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The high price of North Carolina’s transgender bathroom bill

Kimberly Adams May 9, 2016
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Attorney General Loretta Lynch takes questions after announcing federal action against North Carolina because of its bathroom bill on Monday.
Drew Angerer/Getty Images

North Carolina Gov. Pat McCrory’s administration filed a lawsuit against the federal government Monday. It accused the U.S. Department of Justice of overreaching in its response to the state’s “bathroom law.” DOJ filed its own lawsuit in response, saying North Carolina’s law that bans transgender people from using public bathrooms that don’t match the gender on their birth certificates violates civil rights law. 

There are many ethical, political and social questions swirling around this issue that have yet to be resolved, but the costs to the state for the transgender bathroom bill are starting to add up.

The Charlotte Regional Visitors Authority estimated the bathroom bill has cost more than $80 million in lost business, and that’s just for events around Charlotte. The group factored in things like canceled conventions, lost hotel room nights and potential business that expressed hesitation or concern over the law.

Aaron Nelson, president and CEO of the Chapel Hill-Carrboro Chamber of Commerce, said he is seeing a similar trend in his area as well.

“It’s at hundreds of jobs,” he said, speaking of jobs lost due to the law, “and its economic impact in terms of millions of dollars in lost conference revenue, and we are nearing the hundreds of millions of dollars of lost community investment impact, and that’s just what we know.”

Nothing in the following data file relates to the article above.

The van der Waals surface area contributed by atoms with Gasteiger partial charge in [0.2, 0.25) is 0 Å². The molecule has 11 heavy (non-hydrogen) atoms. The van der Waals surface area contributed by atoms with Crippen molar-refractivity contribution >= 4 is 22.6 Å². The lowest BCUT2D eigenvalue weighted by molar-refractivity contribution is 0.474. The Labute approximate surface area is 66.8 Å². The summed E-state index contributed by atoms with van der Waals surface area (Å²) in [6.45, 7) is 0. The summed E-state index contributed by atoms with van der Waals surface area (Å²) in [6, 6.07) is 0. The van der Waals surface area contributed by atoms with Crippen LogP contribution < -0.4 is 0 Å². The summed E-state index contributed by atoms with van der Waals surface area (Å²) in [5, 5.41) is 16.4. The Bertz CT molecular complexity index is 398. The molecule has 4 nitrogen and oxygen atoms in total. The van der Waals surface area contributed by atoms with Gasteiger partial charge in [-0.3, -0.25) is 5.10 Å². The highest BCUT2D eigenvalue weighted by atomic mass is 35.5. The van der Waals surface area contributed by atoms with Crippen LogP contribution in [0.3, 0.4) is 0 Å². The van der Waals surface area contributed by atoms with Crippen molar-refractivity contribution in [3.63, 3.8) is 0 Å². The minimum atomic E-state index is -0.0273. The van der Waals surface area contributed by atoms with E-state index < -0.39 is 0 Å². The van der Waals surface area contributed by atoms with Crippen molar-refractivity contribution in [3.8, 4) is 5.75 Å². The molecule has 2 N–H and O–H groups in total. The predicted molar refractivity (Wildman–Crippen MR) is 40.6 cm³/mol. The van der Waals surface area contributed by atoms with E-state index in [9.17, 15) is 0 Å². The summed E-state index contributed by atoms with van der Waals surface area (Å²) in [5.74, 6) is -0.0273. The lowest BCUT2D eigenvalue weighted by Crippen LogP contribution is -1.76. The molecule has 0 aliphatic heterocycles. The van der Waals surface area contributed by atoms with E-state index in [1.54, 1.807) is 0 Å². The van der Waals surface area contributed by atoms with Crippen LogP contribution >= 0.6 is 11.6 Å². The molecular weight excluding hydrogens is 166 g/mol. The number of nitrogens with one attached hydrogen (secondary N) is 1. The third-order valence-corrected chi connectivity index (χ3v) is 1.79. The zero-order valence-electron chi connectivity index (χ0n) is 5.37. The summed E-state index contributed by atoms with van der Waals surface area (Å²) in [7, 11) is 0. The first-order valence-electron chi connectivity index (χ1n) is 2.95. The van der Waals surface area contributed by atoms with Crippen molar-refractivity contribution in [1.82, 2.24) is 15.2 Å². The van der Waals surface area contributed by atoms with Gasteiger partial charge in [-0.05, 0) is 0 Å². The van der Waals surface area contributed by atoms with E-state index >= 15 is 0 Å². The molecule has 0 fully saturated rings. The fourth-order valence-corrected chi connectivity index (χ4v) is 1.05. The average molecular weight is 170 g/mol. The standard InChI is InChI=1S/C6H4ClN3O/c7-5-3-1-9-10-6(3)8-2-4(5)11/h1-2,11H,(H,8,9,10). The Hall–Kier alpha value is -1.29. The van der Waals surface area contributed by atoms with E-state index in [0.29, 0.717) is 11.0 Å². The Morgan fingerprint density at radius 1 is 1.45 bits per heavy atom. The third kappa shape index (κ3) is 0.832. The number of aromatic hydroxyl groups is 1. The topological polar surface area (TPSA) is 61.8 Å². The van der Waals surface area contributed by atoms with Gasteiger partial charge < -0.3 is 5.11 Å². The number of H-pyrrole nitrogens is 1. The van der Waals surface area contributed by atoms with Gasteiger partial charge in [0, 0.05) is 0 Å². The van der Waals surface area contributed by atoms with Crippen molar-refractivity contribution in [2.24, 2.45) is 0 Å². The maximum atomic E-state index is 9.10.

Concerts and conventions are being cancelled. And, Michael Jordan, the owner of the Charlotte Hornets, said in a statement to The Charlotte Observer that he’s opposed to discrimination in any form. John Connaughton at the University of North Carolina- Charlotte’s Belk College of Business said while canceled performances and conventions make headlines, they aren’t actually the main sources of economic impact.  

“Those [kinds of events] are not as big as corporate relocations that don’t come here,” he said, pointing out that the new jobs created by such relocations “have a much bigger impact because the money stays here … and it’s for a much longer period of time.”

Paypal and Duetsche-Bank have already changed their plans to open or expand operations in North Carolina in response to the law, even as it’s being contested by the federal government.

Allan Freyer, the director of the Workers’ Rights Project at the North Carolina Justice Center, said there are longer-term consequences that can’t be quantified.

“Unfortunately,” he said, “we’ll never know the full scale of the companies that quietly struck North Carolina off their list for putting a new plant in the state or expanding an existing facility.” 

The federal government is also threatening to pull funds from several sectors like education, transportation and housing. A recent report from UCLA’s Williams Institute estimated such cuts could cost the state more than$4.5 billion.

“To put this in context,” said NCJC’s Freyer, “the state budget this year is about $22 billion, so $4.5 billion represents about 20 percent of that overall budget line.”

Not to mention the cost of all the legal fees from the lawsuits.

*CORRECTION: An earlier version of this story incorrectly stated that Charlotte Hornets owner Michael Jordan had threatened to move the team. He did not.  Jordan did say in a statement to The Charlotte Observer that he’s opposed to discrimination in any form.

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